Published on June 18th, 2012 | by JT0
History of the Tour de France
Saturday 30th June – Sunday 22th July 2012
2012 celebrates the 99th Tour de France, one of the world’s most loved and watched sporting events which has run since 1903, thwarted only by two world wars. The Tour is a professional stage race over three weeks competed by cyclists from all over the world and producing true cycling champions highly proficient in climbing, sprinting and time trialling. The course changes every year, covering over 3,200 kms of road and mountains throughout France and nearby countries. The circuit is clockwise and anti-clockwise on alternate years and concludes with a final stage along the Champs-Élysées.
[The Tour]“…put flesh on the bones of values taught in school but seldom internalized: effort, courage, determination, stoic endurance of pain, and even fair play. It familiarized a nation with its geography. It brought life, activity, excitement into small towns where very little happened; it introduced a festive atmosphere wherever it passed…” Eugen Weber, foreword to Tour de France: 1903–2003
As one of the most physiologically demanding of athletic events, the New York Times aptly compared the Tour de France to “running a marathon several days a week for nearly three weeks”, with the total elevation of climbs being compared to “climbing three Everests.” The Tour de France is a true test of endurance, stamina and cycling ability which makes it so compelling to watch.
The Tour de France (La Grande Boucle) originated due to media rivalry over Alfred Dreyfus, a soldier convicted of selling military secrets to the Germans. The editor of the largest French daily sports newspaper Le Vélo very publicly believed Dreyfus to be innocent, which annoyed those who thought he was guilty so much they started their own rival daily sports paper L’Auto. To boost sales of L’Auto, which consequently put Le Vélo out of business a year later, a journalist named Géo Lefèvre proposed the idea of a six day cycling race around France.
The first Tour de France started in Paris at 3.16pm on 1 July 1903, with a 10 Franc entry fee, a prize of 12,000 Francs, between 60 and 80 entrants and lasted for 19 days. The second Tour de France was almost the last as the overnight stages encouraged cheating, namely by riders (including the previous year’s winner Maurice Garin) using cars and trains. Rival fans also attacked riders. However, the Tour continued, with the third year’s stages all being held in daylight to make any cheating obvious.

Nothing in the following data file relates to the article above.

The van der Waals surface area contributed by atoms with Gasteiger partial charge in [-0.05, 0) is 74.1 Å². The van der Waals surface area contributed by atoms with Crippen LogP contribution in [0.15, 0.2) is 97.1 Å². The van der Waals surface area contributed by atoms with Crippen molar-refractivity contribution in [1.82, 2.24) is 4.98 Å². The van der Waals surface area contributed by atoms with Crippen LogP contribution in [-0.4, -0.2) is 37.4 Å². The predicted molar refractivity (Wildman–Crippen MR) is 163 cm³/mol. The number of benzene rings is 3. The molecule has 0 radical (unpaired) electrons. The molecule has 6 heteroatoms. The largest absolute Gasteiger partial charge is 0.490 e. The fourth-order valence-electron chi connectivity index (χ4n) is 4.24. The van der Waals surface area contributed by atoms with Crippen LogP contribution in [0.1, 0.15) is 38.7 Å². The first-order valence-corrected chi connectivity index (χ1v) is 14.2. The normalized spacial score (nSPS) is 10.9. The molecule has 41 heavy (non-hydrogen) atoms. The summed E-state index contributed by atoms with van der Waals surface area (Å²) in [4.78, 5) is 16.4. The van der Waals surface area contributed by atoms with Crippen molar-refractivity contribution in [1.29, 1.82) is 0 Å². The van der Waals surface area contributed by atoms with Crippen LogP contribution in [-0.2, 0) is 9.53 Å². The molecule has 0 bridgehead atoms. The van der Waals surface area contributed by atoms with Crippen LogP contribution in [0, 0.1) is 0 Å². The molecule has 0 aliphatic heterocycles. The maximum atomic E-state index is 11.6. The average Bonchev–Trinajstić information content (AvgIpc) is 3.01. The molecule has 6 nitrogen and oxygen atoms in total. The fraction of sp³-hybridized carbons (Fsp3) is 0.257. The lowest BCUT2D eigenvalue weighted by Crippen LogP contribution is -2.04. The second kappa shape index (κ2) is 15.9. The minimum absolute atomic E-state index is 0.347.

From 1936 there were as many as three stages in a single day, however the performance enhancing drug-related death of Tom Simpson in 1967 led to the UCI limiting daily and overall distances and imposing rest days.
Each day of the Tour has a stage, with the day’s winner being determined by the aggregation of individual times. Finishing well in a stage or being first past a designated point may also be rewarded with a time deduction. As the final times are calculated during the course of the whole race, it is actually possible to win without winning a stage, which has happened six times in the Tour’s history.
In most stages, riders start together, with the first kilometres, the départ fictif, being a rolling start without racing and the real start, the départ réel announced by the Tour director waving a white flag. A red triangle (flamme rouge) above the road indicates the final kilometre.
A short time trial to determine the next day’s race leader (6.4km this year).
Either ending in with a breakaway by an individual cyclist or with a bunch sprint, the flat stage features most competitors riding together in a pack or “peloton” and despite the title, can feature some climbs. This year’s Tour features 9 flat stages.
The mountain stage is where the real contenders start to be seen. The most physically challenging stage, where riders often have to climb to 2,000 metres from sea level (sometimes more than once a day), the 2012 Tour consists of 9 mountain stages, 3 with a summit finish.
There are 2 individual time trial stages in this year’s Tour, in addition to the Prologue. Time trials start with the rider currently in last place, then work through the placings at intervals of two minutes with the first placed rider starting last.
Two rest days are included during the Tour and are often used to transport riders from a race finish to the next starting destination, along with giving competitors a well deserved rest.
The only region of France which hasn’t been visited by the Tour de France is Corsica, although the opening stages of the 2013 tour will be held there in recognition of the 100th (110th edition) Tour.
The Tour has finished with laps of the Champs-Élysées since 1975, a very flat and less challenging stage.
Visited for the first time in the Tour’s history this year will be the Col du Grand Colombier, climbed in the Tour de l’Ain and featured recently in the Critérium du Dauphiné and Tour de l’Avenir. Climbs in the Pyrenees include the Col d’Aspin, Col d’Aubisque, Col de Peyresourde and the Col de Tourmalet, which will all be climbed in stage 16. The Alps features two Hors catégorie climbs – Col de la Madeleine and Col de la Croix de Fer 25 climbs will count for HC, Cat 1 or Cat 2 mountains classification points.